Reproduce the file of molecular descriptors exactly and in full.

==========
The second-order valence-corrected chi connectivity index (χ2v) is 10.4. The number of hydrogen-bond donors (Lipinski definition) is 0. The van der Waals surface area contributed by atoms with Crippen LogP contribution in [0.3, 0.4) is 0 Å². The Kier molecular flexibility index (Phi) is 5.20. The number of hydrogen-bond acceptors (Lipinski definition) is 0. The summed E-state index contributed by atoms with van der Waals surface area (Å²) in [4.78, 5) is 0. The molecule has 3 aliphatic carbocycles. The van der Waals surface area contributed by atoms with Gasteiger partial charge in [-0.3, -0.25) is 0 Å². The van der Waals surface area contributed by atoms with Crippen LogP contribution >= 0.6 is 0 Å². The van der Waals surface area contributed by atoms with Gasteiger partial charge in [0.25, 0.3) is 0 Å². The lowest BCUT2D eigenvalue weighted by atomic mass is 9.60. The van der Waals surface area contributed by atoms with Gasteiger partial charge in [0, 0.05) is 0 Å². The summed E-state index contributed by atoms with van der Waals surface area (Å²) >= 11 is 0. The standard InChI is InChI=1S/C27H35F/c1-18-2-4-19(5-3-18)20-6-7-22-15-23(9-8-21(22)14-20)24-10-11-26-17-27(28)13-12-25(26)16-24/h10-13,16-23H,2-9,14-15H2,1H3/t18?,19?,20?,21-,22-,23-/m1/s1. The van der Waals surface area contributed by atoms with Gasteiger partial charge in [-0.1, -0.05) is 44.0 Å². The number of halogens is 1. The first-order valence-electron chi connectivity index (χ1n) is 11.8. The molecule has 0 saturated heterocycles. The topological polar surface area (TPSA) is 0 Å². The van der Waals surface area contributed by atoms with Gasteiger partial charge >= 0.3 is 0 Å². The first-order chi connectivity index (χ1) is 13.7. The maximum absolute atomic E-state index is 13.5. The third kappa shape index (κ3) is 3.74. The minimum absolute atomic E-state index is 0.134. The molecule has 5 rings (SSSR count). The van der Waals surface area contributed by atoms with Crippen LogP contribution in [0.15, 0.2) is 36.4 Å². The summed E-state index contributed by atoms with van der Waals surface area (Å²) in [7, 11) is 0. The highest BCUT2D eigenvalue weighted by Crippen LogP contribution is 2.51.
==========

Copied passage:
The second-order valence-corrected chi connectivity index (χ2v) is 10.4. The number of hydrogen-bond donors (Lipinski definition) is 0. The van der Waals surface area contributed by atoms with Crippen LogP contribution in [0.3, 0.4) is 0 Å². The Kier molecular flexibility index (Phi) is 5.20. The number of hydrogen-bond acceptors (Lipinski definition) is 0. The summed E-state index contributed by atoms with van der Waals surface area (Å²) in [4.78, 5) is 0. The molecule has 3 aliphatic carbocycles. The van der Waals surface area contributed by atoms with Gasteiger partial charge in [-0.3, -0.25) is 0 Å². The van der Waals surface area contributed by atoms with Crippen LogP contribution >= 0.6 is 0 Å². The van der Waals surface area contributed by atoms with Gasteiger partial charge in [0.25, 0.3) is 0 Å². The lowest BCUT2D eigenvalue weighted by atomic mass is 9.60. The van der Waals surface area contributed by atoms with Gasteiger partial charge in [0, 0.05) is 0 Å². The summed E-state index contributed by atoms with van der Waals surface area (Å²) >= 11 is 0. The standard InChI is InChI=1S/C27H35F/c1-18-2-4-19(5-3-18)20-6-7-22-15-23(9-8-21(22)14-20)24-10-11-26-17-27(28)13-12-25(26)16-24/h10-13,16-23H,2-9,14-15H2,1H3/t18?,19?,20?,21-,22-,23-/m1/s1. The van der Waals surface area contributed by atoms with Gasteiger partial charge in [-0.1, -0.05) is 44.0 Å². The number of halogens is 1. The first-order valence-electron chi connectivity index (χ1n) is 11.8. The molecule has 0 saturated heterocycles. The topological polar surface area (TPSA) is 0 Å². The van der Waals surface area contributed by atoms with Gasteiger partial charge >= 0.3 is 0 Å². The first-order chi connectivity index (χ1) is 13.7. The maximum absolute atomic E-state index is 13.5. The third kappa shape index (κ3) is 3.74. The minimum absolute atomic E-state index is 0.134. The molecule has 5 rings (SSSR count). The van der Waals surface area contributed by atoms with Crippen LogP contribution in [0.15, 0.2) is 36.4 Å². The summed E-state index contributed by atoms with van der Waals surface area (Å²) in [7, 11) is 0. The highest BCUT2D eigenvalue weighted by Crippen LogP contribution is 2.51.